First, local SEO does not extend from Metro Detroit to the west side of the state. Secondly, nobody in the history of the modern world has ever called it “Grand Rapids city” with a lower-cased “city” at the end. And finally, who calls a second restaurant location a “branch?” It’s not a bank…
Now, I am getting suspicious. Let’s see if the payment comes through Bill.com. (you already know the answer)
Day 4: The “little favor”
A day after sending Neri the initial invoice via Bill, they sent me another email asking for some help. Rather than include the whole thing here as I have with the texts, I’ll paraphrase for clarity: the project consultant who was handling the content creation did not have an easy way to be paid for the work and Neri needed someone in the United States to provide him the payment.
So why didn’t Neri go through the same steps as they did with me? According to the email, due to the surgery, it cost a lot of stress and inconvenience. Neri then said they would add a $200 tip for me for the “errand” which I found to be an odd word in the email.
I replied to Neri’s email simply saying I was unsure what they are asking for. The response then went into detail with a very specific amount of money I was supposed to invoice for. And strangely enough, the project consultant needed the exact same amount of money as I did (which did not make sense).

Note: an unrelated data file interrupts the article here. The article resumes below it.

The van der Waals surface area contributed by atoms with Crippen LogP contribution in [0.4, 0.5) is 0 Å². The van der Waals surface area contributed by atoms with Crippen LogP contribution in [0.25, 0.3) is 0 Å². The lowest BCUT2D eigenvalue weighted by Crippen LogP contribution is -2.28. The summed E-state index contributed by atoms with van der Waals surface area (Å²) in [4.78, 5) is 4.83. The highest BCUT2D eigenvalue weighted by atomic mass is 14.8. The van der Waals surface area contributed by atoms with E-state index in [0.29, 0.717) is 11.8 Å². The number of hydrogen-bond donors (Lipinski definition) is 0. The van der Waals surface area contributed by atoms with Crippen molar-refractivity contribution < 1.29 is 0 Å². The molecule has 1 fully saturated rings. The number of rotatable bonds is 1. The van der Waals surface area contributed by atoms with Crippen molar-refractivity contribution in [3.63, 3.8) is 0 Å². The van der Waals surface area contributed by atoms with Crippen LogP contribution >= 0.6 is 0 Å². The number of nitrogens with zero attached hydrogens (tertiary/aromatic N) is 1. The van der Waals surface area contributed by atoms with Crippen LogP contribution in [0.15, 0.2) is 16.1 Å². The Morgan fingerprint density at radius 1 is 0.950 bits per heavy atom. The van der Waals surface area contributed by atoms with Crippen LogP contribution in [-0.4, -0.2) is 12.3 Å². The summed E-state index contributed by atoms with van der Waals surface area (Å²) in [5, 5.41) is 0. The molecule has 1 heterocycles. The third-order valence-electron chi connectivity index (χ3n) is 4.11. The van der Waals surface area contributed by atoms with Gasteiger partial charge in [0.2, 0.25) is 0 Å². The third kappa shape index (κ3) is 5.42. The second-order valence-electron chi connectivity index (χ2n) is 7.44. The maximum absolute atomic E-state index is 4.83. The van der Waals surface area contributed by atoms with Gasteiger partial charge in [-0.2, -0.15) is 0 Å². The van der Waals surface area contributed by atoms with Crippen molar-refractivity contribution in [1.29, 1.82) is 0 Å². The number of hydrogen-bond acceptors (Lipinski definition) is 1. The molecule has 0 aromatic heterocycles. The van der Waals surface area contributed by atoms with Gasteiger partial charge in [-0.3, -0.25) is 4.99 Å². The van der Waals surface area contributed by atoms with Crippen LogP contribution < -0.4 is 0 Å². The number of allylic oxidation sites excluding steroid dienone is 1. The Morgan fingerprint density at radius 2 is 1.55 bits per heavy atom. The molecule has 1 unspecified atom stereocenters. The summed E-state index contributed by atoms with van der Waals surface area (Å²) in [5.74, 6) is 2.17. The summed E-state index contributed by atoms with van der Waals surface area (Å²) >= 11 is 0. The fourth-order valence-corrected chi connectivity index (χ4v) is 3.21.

From there, I said I would try to help but then asked for the project consultant’s contact information… but Neri did not respond. I texted later in the day asking for the consultant’s information again. The individual’s name was Chris Skaggs, and I was provided a phone number – and nothing else. Maybe this Chris guy knew what was going on…
Day 5: The project consultant
If Neri was not going to give me an email address, I was just going to call him. I’m not above calling people out of the blue to figure out if I’m going to actually get a five-figure payday. But, as I expected, nobody answered the phone. So I took to the internet to find this guy.
Several searches and social media checks later, I had two results: a creative marketing person in Texas and a video game designer in Oregon. The only problem? Neri gave me a phone number with a San Francisco area code. There was no way this person was legitimate.
I tried calling the phone number again a few times but never got an answer. I even went as far as using BeenVerified (you may have seen it used on Catfish back in the day) to figure out who owned the number. After all, a phone number can be easier to track than other forms of identification.